Top Ten Tips for Better Conversion Rate Optimisation
Website Development Conversion Rate Optimisation
Your website is the bedrock of your online presence as a brand. You can have the best paid search strategies, social media campaigns, and lots of website traffic, but if your website is badly optimised it will create a bottleneck for growth.
Your website landing page is your shopfront. It has to look (and work) the part. And looking the part isn’t just about it looking pretty.
A business website should drive conversions. A conversion is a desired action taken by a website visitor before leaving your site. The rate of visitors that perform this desired action, divided by the total number of visitors, is known as the website conversion rate, and the process of website development aimed at increasing conversions is known as conversion rate optimisation (CRO).
The average internet user has the attention span of a distracted goldfish. Statistics vary on how long the average time spent on a website is, but some estimates put it as low as 15 seconds. You don’t have long to grab their attention and steer them in the direction you want.
So what can you do to increase your conversion rate and grow your business? Read on for our top ten tips for improving conversions.
1. Speed Is Key
One thing that’s guaranteed to lose you potential customers and conversions is if your page load time isn’t up to scratch. Slow loading pages, or pages that fail to load key elements, can put off website visitors and significantly impact your conversion rate.
This is backed up by the numbers – Kissmterics have found (https://blog.kissmetrics.com/wp-content/uploads/2011/04/loading-time.pdf) that of those asked, nearly half of web users expect a website to load within just two seconds. And when you consider that, according to Google, the average load time for a mobile page is 7 seconds (https://www.thinkwithgoogle.com/marketing-strategies/app-and-mobile/mobile-page-speed-new-industry-benchmarks-load-time-vs-bounce/), by improving the speed of your webpages you will be gaining a huge advantage over most of your competitors.
2. Use (the Right) Images
Using images is vital for increasing your conversion rate. Images allow you to tell a story, quickly, and have been shown to increase views (and therefore clicks). In fact, as reported by B2B Marketing, in one study web pages with good images got 94% more views (https://www.b2bmarketing.net/en-gb/resources/news/research-news-articles-images-get-94-more-views-those-without).
But what is considered a ‘good image’? Well, subjective aesthetic considerations aside, a good image for your business website is one that contains human faces. it seems that, for good evolutionary reasons, we are hard-wired to respond better to human faces than other types of images. For example, one study found that images that contained faces got 38% more likes on Instagram than those without (https://www.researchgate.net/publication/266655817_Faces_engage_us_photos_with_faces_attract_more_likes_and_comments_on_Instagram).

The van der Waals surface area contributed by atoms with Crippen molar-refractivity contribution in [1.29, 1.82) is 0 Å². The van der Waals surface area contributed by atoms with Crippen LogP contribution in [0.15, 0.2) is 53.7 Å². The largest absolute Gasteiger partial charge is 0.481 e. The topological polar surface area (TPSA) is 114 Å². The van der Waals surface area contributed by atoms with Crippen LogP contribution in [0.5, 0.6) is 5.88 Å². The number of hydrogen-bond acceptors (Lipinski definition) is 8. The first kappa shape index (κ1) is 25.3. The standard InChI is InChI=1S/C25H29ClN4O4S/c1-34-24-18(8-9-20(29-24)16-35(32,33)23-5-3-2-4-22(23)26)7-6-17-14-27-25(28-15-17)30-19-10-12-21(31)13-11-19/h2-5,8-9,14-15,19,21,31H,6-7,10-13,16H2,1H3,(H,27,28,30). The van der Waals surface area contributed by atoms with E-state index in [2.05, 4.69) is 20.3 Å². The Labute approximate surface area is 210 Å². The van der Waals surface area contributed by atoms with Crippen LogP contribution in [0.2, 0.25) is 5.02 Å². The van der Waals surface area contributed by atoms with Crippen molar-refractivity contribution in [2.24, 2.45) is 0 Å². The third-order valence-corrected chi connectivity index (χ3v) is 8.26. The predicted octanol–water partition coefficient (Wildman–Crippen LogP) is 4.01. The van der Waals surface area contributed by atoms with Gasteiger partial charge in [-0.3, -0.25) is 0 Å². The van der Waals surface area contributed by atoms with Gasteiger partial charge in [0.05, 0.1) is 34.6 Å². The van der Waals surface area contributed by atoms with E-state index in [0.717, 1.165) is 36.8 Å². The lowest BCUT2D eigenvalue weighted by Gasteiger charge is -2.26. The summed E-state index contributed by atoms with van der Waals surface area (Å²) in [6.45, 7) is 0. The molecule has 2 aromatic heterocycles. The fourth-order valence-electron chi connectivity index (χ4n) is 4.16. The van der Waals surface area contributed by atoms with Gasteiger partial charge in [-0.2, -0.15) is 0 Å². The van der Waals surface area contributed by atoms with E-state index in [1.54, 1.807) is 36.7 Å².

3. Use (the Right) Copy
We may be visual creatures, but to really increase your conversion rate you’ll need to harness the power of words. The right copy can really land sales or push customers to perform that conversion action. But what does ‘the right copy’ look like?
Well, it’s a good idea to use headlines that are simple and punchy. Most customers will make decisions based on the headline alone, so make sure it’s doing as much work as possible. And, of course, keep it short and to the point when you’re looking for conversions.
4. the Right Content
As well as relevant products and services that are designed with a clear idea of who your customer is, there are types of content that can draw in potential customers and drive conversions in a less direct but no less effective way. Having blog posts on your website, where you post informative content relevant to the field in which you operate, is a good way of increasing your conversion rate, as well as customer loyalty and trust.
5. Harness the Power of a Good CTA
CTA stands for Call to Action, which in its simplest form is an invitation to the customer such as ‘Buy now’, but can be far more sophisticated than that. Essentially, judicious use of CTAs on your webpages is one of the most important things you can do to increase your conversion rate. A clear CTA, such as a clickable button at the bottom of a page or next to an item, guides your customer and makes the process of navigating your site easier for them as well as prompting them to perform a conversion action.
However, creating a good CTA is about more than just making it simple and obvious. Some businesses find that phrasing is highly important. For example, ‘Get a free quote’ might perform better than ‘Sign up now’. Even changing the colour of the CTA button can make a big difference. These are all variables that you can test (more on that below) to find the most effective combination.